Contrary to popular interpretations, the path toward seeing the true Self does not involve destroying the egoic self. The egoic self is not the problem. It is a tool that everyone needs to function in the world. The problem arises when we attach ourselves to that narrower self, when we confuse our identifications with it. When we stop identifying with it, the ego will change, surely, but it will never leave completely. We wouldn't be able to navigate the world if it departed without remainder.
In the Guru Gita, it says “the first syllable ‘gu’ represents the principles such as maya, and the second syllable ‘ru’ the supreme knowledge that destroys the illusion of maya.” Part of that illusion is the idea of a separate self. Therefore, the guru is the name for that which reflects back the Truth of Brahman or Siva, the ground of consciousness from which all emanates and proceeds, and which is our true identity.
The guru as a person is simply a signpost for the experience of that reflection. Confusing the guru for a god, as has so often happened in our history, would be like sucking on the finger of someone pointing to the stars, mistaking the outstretched hand for the vast cosmos it is directing us toward.
Explaining the premodern Indian conception of mind to Westerners poses an interesting problem. Western popular culture tends to posit two primary centers of our being other than the body: the mind (locus of thoughts) and the heart (locus of feelings). This is in complete opposition to the Indian model, whereby 'mind' and 'heart' both translate the same Sanskrit word (chitta), for as every good psychologist knows, thoughts and feelings are inextricably linked--indeed, they exist on a continuum. Thus the center of our individuated consciousness is a 'heart-mind' (chitta), in which vibrate fluctuations (vrttis) that can be more rational and linguistic (what we generally call thoughts) or less linguistic, less rational, and more charged with affect (what we generally call emotions). This heart-mind has three primary aspects, in the Indian model: a faculty of attention and sensory processing (manas), an identity-maker or self-image former (commonly called "ego," ahamkāra), and a capacity for imagining things, for forming judgments and making decisions (buddhi). These are explained at greater length in my book, Tantra Illuminated.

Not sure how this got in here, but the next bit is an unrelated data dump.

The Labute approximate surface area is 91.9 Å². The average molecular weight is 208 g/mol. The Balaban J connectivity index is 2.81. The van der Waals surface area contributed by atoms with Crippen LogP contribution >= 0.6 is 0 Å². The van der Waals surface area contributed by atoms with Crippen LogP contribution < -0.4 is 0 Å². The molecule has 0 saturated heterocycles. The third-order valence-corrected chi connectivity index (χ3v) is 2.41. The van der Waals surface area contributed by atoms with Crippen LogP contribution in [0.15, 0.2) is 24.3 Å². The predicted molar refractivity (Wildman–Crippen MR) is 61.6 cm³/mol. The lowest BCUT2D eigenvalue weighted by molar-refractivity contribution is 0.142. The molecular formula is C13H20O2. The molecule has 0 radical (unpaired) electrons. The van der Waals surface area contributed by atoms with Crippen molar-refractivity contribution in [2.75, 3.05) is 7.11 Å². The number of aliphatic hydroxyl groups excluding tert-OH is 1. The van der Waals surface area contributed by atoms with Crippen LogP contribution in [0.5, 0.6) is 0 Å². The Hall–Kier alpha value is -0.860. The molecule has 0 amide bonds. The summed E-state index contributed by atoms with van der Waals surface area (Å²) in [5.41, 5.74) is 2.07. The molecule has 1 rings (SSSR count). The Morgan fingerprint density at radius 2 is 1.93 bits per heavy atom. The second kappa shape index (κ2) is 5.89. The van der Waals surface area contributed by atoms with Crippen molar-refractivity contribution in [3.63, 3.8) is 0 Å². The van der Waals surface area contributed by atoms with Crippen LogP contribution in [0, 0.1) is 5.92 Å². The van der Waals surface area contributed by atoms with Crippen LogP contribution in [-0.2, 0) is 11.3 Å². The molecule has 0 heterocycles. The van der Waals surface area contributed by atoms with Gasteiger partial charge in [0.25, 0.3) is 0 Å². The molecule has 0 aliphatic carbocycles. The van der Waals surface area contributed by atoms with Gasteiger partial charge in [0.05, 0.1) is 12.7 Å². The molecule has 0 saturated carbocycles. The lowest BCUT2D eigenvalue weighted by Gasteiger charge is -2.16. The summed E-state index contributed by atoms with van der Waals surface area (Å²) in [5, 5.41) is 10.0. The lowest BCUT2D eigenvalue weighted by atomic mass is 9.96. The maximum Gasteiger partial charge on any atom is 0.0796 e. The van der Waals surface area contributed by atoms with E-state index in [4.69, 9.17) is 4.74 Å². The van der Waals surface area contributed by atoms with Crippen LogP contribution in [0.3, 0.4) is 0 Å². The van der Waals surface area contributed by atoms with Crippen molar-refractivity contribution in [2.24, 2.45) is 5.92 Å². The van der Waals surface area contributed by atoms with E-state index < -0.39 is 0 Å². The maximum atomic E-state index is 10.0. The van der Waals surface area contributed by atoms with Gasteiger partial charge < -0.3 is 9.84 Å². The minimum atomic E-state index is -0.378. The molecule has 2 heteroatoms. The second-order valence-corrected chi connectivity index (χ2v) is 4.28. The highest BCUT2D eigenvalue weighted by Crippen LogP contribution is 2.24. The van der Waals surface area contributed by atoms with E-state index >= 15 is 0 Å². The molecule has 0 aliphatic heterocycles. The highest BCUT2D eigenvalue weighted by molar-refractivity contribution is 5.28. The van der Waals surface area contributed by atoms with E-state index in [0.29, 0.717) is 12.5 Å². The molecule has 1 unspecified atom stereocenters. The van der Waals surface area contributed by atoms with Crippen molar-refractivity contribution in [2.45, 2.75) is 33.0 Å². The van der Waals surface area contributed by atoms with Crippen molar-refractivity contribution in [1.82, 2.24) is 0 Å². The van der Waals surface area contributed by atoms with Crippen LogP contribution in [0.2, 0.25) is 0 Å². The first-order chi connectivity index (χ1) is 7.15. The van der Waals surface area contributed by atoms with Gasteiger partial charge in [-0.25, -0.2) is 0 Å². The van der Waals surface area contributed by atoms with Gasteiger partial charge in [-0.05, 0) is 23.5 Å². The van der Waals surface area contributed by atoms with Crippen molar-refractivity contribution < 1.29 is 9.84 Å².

When I refer to this ground as zero, I do not mean there is nothing there. Or perhaps I do, in the sense that there is a nothing there which is also a something. It is only a nothing with regards to words and the objectified world of discrete objects. Because it is the very ground of the possibility of anything whatsoever, words cannot wrap themselves around it. The only way to speak of it is through seemingly paradoxical poetry, for it is the space in which emptiness and fullness and every opposite ever imagined lives comfortably. It is where contradiction and sense are not at odds.
We are not meant to analyze it into a logical equation, which is perhaps why this sort of Truth cannot be recognized by Western philosophical discourse. It is outside the realm of what that discourse deems legitimate - which is of course unfortunate, because it is a flat out denial of a well-documented world of diverse experiences.
It is a staple of so many religions that there is a "higher" and "lower" expression of existence. The higher is typically associated with consciousness and pursuits of abstraction and transcendence, whereas the body, emotions and the material world get the shaft as the "lower" realm of existence. Naturally, there is a not-so-subtle sexism built into this hierarchical distribution, as the feminine has often been the energy of the body and emotions, thus seen as an inferior force in the face of the more masculine practices of thought, abstraction and transcendence.